Sandy Alderson Should Want Focus On Payroll Instead Of His Record

In what has already been a frustrating offseason for Mets fans, Sandy Alderson has already uttered a statement that may prove to go down in “Panic Citi” history.  While speaking with reporters, Alderson suggested people “spend a little less time focusing on our payroll.”

If Alderson wants everyone to spend less time focusing on payroll, maybe it is time to focus on Alderson’s tenure as the Mets General Manager to see how it was the team has gotten to this position.


During Alderson’s entire tenure, there have only been eight players who have played over 140 games in a season – Asdrubal Cabrera (2016), Ike Davis (2012) Lucas Duda (2014), Curtis Granderson (2014 – 2016), Juan Lagares (2015), Daniel Murphy (2012 – 2014), Jose Reyes (2017), and David Wright (2012).

This is because of a long list of injuries that have occurred to their position players.  This ranges from the ordinary (Yoenis Cespedes‘ hamstring issues) to the bizarre (Davis’ Valley Fever) to the tragic (Wright).

As poorly as things have gone for the position players, the pitching situation is even worse.  Johan Santana, Tim Byrdak, and Scott Rice suffered injuries that effectively ended their careers.  Same could be said for Bobby Parnell, Jeremy Hefner, and Jim Henderson.  The list goes on and on..

That list includes a starting pitching staff upon which this franchise was supposedly built.  Each of the treasured purported five aces have undergone surgeries that have cost them multiple months.  Matt Harvey may never be the same, and the same can be said for Zack Wheeler.

The irony is Alderson implemented the famed “Prevention & Recovery” mantra, and arguably things have gotten worse under his control.

Evaluating Own Talent

Now, there are varying reasons why teams choose to extend some players while not extending others, or why they choose not to re-sign other players.  Still, Alderson’s record is not exactly sterling on this front.

The main players discussed on this front are Murphy and Justin Turner.  However, there are some other less discussed players that have slipped through the Mets fingers.

The Mets traded Collin McHugh for Eric Young only to watch McHugh thrive elsewhere.  Chris Young was given a large one year deal, was released, and has been an effective player for the Yankees and Red Sox.  They released Dario Alvarez to see the Braves claim him and trade him to the Rangers for a former first round draft pick.  Finally, there was the Angel Pagan trade for a couple of players who amounted to nothing with the Mets.

The troubles evaluating their own players go beyond who they willingly let go.  It goes to those players the Mets opted to extend – Lagares, Jon Niese, and Wright.  None of these three ever amounted to the promise they had at the time the contracts were extended.  There are differing reasons for this, but in the end, the Mets proved wrong in those decisions.

The Draft

The glass half-full is that every first round draft pick made prior to 2015 has made the Majors.  Additionally, two of those players have made All Star teams.  The glass half-empty is the players the Mets have drafted have not lived up to their potential.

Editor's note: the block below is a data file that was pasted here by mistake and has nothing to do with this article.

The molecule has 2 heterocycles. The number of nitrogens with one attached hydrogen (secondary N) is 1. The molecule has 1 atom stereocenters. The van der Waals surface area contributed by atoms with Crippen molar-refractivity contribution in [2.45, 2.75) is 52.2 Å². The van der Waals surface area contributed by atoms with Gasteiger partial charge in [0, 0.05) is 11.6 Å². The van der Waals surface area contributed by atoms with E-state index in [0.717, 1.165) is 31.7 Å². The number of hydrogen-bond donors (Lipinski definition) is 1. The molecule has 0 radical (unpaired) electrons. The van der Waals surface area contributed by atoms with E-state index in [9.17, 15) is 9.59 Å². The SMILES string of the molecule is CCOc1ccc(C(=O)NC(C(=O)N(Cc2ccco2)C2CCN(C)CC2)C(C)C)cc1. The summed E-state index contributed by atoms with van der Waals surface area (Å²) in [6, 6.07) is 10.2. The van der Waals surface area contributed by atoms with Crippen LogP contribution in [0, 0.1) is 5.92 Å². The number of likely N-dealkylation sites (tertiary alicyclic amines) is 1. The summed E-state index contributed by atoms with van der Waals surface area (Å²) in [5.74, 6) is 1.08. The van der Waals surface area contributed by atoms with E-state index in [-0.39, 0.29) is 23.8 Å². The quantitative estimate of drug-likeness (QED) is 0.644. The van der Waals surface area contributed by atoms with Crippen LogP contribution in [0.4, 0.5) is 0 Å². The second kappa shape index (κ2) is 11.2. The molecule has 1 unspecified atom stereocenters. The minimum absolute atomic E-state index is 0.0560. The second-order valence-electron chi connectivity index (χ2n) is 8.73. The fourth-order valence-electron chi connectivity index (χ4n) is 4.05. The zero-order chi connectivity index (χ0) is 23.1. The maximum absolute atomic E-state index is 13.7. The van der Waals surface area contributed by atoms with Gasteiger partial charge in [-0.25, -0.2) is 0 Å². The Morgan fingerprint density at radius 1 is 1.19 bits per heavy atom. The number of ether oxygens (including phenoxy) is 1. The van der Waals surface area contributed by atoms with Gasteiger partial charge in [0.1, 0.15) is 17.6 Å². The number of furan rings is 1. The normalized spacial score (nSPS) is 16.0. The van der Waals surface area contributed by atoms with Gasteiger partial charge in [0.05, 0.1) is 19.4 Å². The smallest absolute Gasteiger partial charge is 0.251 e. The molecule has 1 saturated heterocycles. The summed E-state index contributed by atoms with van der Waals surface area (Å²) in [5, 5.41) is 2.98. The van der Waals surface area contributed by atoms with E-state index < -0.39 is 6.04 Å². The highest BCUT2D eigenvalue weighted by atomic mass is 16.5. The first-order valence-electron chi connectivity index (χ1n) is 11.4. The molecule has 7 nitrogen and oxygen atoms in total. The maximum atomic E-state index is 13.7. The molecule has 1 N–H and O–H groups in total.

At a time the Mets need a starting center fielder, Brandon Nimmo isn’t even being considered.  This is not surprising as many see him as a fourth outfielder.

Coincidentally, the Mets also need a second baseman, and they are not even considering Gavin Cecchini for so much as a utility role let alone an opportunity to compete for a job in Spring Training.

The team was not at all enamored with Dominic Smith‘s rookie campaign, and they have publicly talked about bringing in insurance for him not being on the Opening Day roster.

The Mets had no 2015 draft pick because the team lost it signing Michael Cuddyer.  Effectively speaking, this decision cost the Mets two first rounders as the team’s lack of offense and health caused them to trade Michael Fulmer for Cespedes.  We have all seen Fulmer win a Rookie of the Year Award and make an All Star team in Detroit while the Mets have been desperate for pitching.

Justin Dunn has done little to quell the concerns he is a reliever and not a starter while Anthony Kay, the compensation for the reigning NLCS MVP, has yet to throw a professional pitch because of his Tommy John surgery.

This leaves Conforto, who should be a burgeoning superstar, but sadly we wait with baited breath looking to see if he is going to be the same player he was before separating his shoulder on a swing.

Free Agency

Alderson’s ventures into free agency have not been all that fruitful.  Of all the players who have signed multi-year deals, only Granderson has posted multiple seasons over a 2.0 WAR.  In fact, Granderson is the only player who has posted a cumulative WAR of over 4.0.

For those that would bring up Colon or Cespedes, their exploits are not attributable to their multi-year deals.  Colon accumulated 4.9 WAR with the Mets with 3.4 of that coming during his one year contract.  Cespedes has accumulated 7.2 WAR with the Mets with just 2.1 WAR coming last year in an injury plagued first year of a large four year deal.

It should be noted Alderson may not have much success on this front because the team has not gone crazy in free agency signing just a few players a year to Major League deals.